Boom goes the job market
As Baby Boomers hit retirement, what can the rest of us expect?
by Eric Larson
On January 1, the earliest set of Baby Boomers – the most infamous American generation, born between 1946 and 1964 in post-World War II merriment – turned 65. And the timing, some argue, couldn’t be worse: In the wake of a recession and in the midst of a financially struggling federal government, the mass retirement of such a large portion of the workforce is bound to do a number – for better, or namely, for worse – on the current job market.
A December article from “economic crisis” observer EndoftheAmericanDream.com reports that beginning now, and continuing every day for the next 19 years, boomers will turn 65 at a rate of more than 10,000 a day.
Not that this should be news to anyone – the “day of reckoning” has been anticipated for years. A somewhat overlooked concern, though, is in regards to the boomer’s children: the “echo boomers” or millennials.
Whatever you choose to call them, their demographic is facing pressure of a different kind: to fill the void being left behind by their parents.
The clearing out of big-wig positions means newcomers will need more experience to start out; but does that also mean the new generation of workers will be grossly underprepared for what awaits them?
As a recent college graduate entering – fine, attempting to enter – the job market, this concerned me. Eau Claire City Manager Mike Huggins, however, says he holds a more optimistic view of the younger generation’s future.
“As the millennials fill in positions, the real issue is that they’re not going to be carbon copies of the people they’re replacing – and that’s not a bad thing.” – Eau Claire City Manager Mike Huggins
“It’s really not a matter of lack of preparation,” he told me over the phone. “As the millennials fill in positions, the real issue is that they’re not going to be carbon copies of the people they’re replacing – and that’s not a bad thing. All it means is that they’ll have a different skill set, and a different approach to networking. It definitely helps that (millennials) came of age in such a tech-heavy time, too.”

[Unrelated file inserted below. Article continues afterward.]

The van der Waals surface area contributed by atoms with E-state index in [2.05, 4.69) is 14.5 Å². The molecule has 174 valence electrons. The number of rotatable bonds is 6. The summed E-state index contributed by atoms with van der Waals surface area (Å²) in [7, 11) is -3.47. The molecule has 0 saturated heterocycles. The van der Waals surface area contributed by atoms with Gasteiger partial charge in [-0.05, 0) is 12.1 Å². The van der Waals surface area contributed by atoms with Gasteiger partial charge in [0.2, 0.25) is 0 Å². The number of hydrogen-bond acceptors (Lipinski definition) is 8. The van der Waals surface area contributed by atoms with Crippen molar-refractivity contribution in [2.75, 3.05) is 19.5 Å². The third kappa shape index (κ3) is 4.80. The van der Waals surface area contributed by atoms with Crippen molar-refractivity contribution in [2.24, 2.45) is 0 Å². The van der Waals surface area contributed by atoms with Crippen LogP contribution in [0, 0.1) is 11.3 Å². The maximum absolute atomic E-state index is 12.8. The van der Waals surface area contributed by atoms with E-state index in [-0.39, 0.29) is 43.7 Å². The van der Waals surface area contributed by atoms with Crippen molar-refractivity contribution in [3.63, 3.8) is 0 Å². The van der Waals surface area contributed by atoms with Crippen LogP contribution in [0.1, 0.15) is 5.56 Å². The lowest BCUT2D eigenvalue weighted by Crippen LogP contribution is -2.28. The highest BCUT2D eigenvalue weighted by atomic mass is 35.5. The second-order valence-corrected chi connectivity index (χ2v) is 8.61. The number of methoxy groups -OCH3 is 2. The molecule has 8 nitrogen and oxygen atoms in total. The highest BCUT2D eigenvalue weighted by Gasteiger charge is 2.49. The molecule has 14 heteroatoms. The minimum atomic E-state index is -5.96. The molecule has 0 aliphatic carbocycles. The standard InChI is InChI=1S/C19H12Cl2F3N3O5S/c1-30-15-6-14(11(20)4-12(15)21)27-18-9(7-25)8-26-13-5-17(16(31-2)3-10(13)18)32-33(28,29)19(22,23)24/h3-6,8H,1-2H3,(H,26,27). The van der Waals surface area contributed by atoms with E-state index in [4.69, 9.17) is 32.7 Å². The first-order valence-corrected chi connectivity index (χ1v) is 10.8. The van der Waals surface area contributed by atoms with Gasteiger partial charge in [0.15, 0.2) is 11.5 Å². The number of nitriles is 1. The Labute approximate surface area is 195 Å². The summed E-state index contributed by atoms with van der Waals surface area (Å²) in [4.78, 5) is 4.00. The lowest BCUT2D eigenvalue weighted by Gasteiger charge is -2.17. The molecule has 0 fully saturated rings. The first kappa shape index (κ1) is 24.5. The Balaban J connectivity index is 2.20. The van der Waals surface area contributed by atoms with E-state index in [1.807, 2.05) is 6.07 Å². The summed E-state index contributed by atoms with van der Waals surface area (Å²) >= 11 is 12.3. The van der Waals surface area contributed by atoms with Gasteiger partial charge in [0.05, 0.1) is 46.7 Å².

More locally speaking, Huggins believes Eau Claire will remain relatively stable.
“We’ll be seeing the same transition nationwide, but speaking on a micro-level, there’s a lot of opportunity for economic growth here,” he said. “In terms of a broader community, it’s difficult to say. But unemployment has managed to stay relatively low in Eau Claire, largely due to the university and the new downtown developments, and that’s reason enough to stay positive for the future.
“There’s no guarantee there will be a huge boom over the years,” he continued. “But there will certainly be steady development.”
Other areas aren’t quite as positive about the millennial invasion, fearing less that new workers will be underprepared, but more so an uneven ratio of boomers leaving and millennial coming in.
The government of Alberta, Canada, for example, estimates a shortage of 77,000 workers within the next decade of boomers retiring – enough to spark a humorous “go out and make babies” encouragement to its locals.
Deborah Atterberry, president of Minnesota-based employment organization RESOURCE, says the country isn’t producing enough trained employees to fill the void as the boomers begin to leave. She cites a recent Georgetown University study that says the country will fall three million workers by 2018 – barely over the halfway point of the boomer retirement stretch.
“I think it’s right to expect a shortage of workers,” says Jack Huens, a recent retiree of Thrivent Financial in Appleton. “(Boomers) have established such a population. So much, in fact, that whatever is made for that age – products, services, etc. – ‘booms’ with it. With that big of a volume of people, there’s going to be a big hole left when they all retire.”
Largely, though, the real turnout remains unknown – the youngster takeover is only just beginning, and the next few years will provide a much better glimpse of what to expect next.
But as Huggins told me, what the millennial generation does have – a natural tech-savvy know-how and the chance to stand out – will prove beneficial for taking on larger opportunities, in all fields of work. The predicted shortage of workers ahead should be viewed by the younger generation (myself included) as a stuff-strutting chance to make an impact – provided the right preparations are made.
Until then, we can only hope for a smooth transition. Check back with us in 2030.
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